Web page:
Insight Update

Premier League clubs bounce back from COVID-19 but financial challenges remain in lower leagues

English Premier League (EPL) clubs appear to have bounced back from COVID-19, but lower league clubs continue to face financial challenges, according to a new report published today by accountancy and business advisory firm BDO.

In its latest survey of football club finance directors from the top four English leagues, 71% of respondents from EPL clubs said that their financial position was “very healthy”, compared to just 29% in 2021. However, this compares to just 18% for Football League Championship (FLC) clubs and 33% of clubs in Football Leagues 1&2 (FL1&FL2).

Indeed, over half of FLC clubs (55%) and a quarter of FL1&2 clubs surveyed admitted their finances were ‘in need of attention’. While this was higher for FLC clubs than in 2021 (27%), there was a slight improvement for FL1&2 clubs.

While approximately three quarters of clubs across all leagues expect to make a loss before player trading in 2021/22, there was a significantly lower proportion of clubs in this category in the EPL compared to other leagues.

When asked about the biggest concerns for the year ahead, clubs in the FLC and FL1&2 were most concerned about the impacts of cost of living increases on match attendance. With evidence to suggest that demand for live events is falling below pre-pandemic levels, this is a particular risk for smaller clubs who are heavily reliant on matchday income in contrast to EPL clubs who enjoy significant broadcast revenues.

This also helps to explain why leagues below the EPL said they are focused on growing the domestic fanbase and improving fan engagement, while Premier League sides appear to be targeting growth among their international fanbase.

The most significant concern for EPL clubs was lack of control over player costs. In total, 58% of EPL respondents reported a wages/turnover ratio over 70% with 29% reporting a ratio over 90%. Surprisingly, player wages were less of a concern for FCL clubs, despite 45% of respondents reporting wages in excess of 110% of revenue.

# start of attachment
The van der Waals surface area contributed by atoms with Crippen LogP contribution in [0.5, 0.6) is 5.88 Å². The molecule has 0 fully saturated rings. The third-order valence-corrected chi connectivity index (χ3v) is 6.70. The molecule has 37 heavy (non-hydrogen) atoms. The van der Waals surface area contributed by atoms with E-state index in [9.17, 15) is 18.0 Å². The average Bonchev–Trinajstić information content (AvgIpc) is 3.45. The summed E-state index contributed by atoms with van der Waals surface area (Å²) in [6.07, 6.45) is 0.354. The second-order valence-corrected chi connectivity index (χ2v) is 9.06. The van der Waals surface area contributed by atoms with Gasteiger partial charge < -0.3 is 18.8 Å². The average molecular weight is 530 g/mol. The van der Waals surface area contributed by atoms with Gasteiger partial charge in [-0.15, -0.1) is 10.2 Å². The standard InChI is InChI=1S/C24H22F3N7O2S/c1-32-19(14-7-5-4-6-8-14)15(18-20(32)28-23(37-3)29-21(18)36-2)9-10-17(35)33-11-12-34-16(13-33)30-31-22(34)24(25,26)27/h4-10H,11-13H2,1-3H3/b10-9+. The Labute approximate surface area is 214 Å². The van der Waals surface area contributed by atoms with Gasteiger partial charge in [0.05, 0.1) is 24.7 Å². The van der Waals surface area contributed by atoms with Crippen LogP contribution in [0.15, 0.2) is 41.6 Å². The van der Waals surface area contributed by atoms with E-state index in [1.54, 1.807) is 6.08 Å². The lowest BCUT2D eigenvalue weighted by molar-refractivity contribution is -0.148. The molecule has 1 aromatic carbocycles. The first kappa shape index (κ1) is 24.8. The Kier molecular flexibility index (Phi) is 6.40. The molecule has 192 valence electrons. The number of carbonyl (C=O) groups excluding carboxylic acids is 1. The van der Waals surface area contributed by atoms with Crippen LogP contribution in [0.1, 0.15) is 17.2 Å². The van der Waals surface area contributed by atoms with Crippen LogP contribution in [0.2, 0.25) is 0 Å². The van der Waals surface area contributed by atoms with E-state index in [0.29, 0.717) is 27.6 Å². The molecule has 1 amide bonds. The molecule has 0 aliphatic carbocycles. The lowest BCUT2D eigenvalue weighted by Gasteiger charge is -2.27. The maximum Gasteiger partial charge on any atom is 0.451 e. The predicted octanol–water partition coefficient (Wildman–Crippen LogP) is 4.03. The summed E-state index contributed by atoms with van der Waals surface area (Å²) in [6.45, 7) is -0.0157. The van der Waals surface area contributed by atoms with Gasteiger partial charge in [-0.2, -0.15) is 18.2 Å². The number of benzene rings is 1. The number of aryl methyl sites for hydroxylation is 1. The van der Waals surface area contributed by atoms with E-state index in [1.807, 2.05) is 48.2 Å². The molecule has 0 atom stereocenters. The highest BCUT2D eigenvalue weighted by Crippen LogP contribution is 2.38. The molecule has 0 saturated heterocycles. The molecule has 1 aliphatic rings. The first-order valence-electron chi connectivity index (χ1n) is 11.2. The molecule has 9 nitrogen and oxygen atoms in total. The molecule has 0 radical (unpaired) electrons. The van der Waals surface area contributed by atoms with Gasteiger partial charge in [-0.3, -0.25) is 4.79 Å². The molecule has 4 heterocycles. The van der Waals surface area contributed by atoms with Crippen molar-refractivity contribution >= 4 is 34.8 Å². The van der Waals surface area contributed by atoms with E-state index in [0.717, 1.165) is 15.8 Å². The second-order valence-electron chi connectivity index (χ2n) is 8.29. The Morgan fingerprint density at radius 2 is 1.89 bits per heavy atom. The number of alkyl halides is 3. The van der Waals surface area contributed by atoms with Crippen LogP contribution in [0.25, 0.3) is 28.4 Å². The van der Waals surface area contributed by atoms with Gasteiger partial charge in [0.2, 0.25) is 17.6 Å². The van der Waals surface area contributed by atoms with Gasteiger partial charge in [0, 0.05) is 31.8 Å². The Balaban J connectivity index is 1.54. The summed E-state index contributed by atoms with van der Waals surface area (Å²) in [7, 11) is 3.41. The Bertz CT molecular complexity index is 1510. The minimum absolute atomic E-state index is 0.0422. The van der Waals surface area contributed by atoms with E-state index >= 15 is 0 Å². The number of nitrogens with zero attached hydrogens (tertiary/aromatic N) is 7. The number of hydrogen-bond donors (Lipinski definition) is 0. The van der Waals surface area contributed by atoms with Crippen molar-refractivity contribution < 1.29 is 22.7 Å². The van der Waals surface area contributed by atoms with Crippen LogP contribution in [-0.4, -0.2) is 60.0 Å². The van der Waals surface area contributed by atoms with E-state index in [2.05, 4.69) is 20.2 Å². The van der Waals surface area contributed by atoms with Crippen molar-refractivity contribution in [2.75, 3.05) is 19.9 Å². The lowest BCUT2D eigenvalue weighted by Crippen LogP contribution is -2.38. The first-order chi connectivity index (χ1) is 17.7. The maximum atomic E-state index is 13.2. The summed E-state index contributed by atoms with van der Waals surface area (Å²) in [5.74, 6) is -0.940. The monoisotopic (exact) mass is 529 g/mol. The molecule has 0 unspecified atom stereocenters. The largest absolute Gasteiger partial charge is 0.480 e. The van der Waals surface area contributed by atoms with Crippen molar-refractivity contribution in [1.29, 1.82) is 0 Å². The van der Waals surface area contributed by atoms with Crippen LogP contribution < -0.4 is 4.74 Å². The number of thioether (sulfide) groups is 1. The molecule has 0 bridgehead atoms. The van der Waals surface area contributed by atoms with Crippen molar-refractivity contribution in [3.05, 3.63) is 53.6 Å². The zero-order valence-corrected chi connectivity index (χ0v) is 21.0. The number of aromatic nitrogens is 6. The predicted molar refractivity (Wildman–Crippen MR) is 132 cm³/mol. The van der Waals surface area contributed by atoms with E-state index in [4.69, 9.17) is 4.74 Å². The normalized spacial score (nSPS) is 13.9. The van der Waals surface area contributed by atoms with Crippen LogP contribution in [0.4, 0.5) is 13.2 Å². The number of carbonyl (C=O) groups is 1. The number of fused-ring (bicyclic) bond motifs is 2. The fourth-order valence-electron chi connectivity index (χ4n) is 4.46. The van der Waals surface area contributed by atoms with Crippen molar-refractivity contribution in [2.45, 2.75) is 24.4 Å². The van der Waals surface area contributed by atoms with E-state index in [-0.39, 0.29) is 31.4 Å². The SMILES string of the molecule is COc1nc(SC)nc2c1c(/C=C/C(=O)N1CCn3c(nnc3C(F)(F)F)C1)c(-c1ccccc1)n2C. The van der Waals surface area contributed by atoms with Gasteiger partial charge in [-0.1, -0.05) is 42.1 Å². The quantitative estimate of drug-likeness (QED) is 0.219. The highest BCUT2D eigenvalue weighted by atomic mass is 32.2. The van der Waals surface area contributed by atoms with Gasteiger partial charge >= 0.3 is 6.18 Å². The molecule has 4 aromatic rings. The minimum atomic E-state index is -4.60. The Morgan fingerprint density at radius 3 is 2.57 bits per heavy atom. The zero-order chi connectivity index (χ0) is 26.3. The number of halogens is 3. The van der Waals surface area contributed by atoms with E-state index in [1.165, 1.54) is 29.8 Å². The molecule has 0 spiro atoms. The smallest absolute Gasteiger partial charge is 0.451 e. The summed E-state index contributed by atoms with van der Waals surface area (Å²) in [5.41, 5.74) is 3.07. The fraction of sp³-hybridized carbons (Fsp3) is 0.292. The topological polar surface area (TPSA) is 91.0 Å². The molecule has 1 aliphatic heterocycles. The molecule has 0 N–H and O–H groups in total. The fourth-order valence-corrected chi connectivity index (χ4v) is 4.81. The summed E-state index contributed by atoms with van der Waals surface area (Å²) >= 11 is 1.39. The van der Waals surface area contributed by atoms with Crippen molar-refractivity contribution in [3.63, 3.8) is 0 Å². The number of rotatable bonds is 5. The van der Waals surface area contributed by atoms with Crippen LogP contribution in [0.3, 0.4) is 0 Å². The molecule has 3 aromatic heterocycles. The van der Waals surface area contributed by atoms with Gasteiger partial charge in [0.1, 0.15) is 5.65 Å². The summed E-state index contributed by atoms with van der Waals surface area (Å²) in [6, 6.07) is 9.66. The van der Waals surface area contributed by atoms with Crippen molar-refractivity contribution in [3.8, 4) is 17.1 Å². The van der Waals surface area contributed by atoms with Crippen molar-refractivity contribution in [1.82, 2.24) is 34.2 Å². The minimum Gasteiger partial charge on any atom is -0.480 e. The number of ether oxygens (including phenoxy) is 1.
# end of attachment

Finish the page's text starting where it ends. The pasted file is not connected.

BDO’s report found that English football is continuing to attract overseas interest with 75% of enquirers being non-domestic, particularly from the US, with potential investors particularly focused on EPL and FLC clubs with strong brands. Meanwhile, football club shareholders seeking full or partial exits is significantly higher than last year (43% in 2022 versus 22% in 2021) which suggests a growing appetite for M&A and an opening of the doors to US for full or part ownership.

The report also examines the prospects for women’s football. While England’s win at the Women’s Euros resulted in record attendance and viewing figures, all clubs surveyed said that their women’s football activities are currently loss-making. However, 60% said that they had a specific investment strategy for women’s football, and 30% said that further investment in women’s football was one of their key strategies for growth.

Ian Clayden, Head of Professional Sports at BDO, said: “While overall financial health is improving in the English professional game, the speed of recovery is uneven across the leagues.
“Many clubs within the English Premier League have recovered to pre-COVID levels with opportunities for growth outweighing current financial threats. The opposite may be the case for clubs in Football Leagues 1 and 2 who are having to closely monitor and control every penny. However, it’s Championship clubs that appear to be under the most financial pressure, spending above their means either in pursuit of the holy grail of promotion to the EPL or to avoid relegation.

Sandi Dosanjh, a BDO Partner who plays an active role in women’s football added:“Many clubs are now looking at new growth opportunities. England’s recent win at the Women’s Euros has sparked real excitement at the prospects for the women’s game but the challenge now is how to monetise this enthusiasm in a way that is attractive to investors but also protects athletes’ and fans’ enthusiasm and passion for the sport. While there is clearly huge potential for growth, we’re still at the beginning of the cycle, so clubs investing in women’s football may need to be patient to achieve a direct financial return.”

The full report is available to download here.

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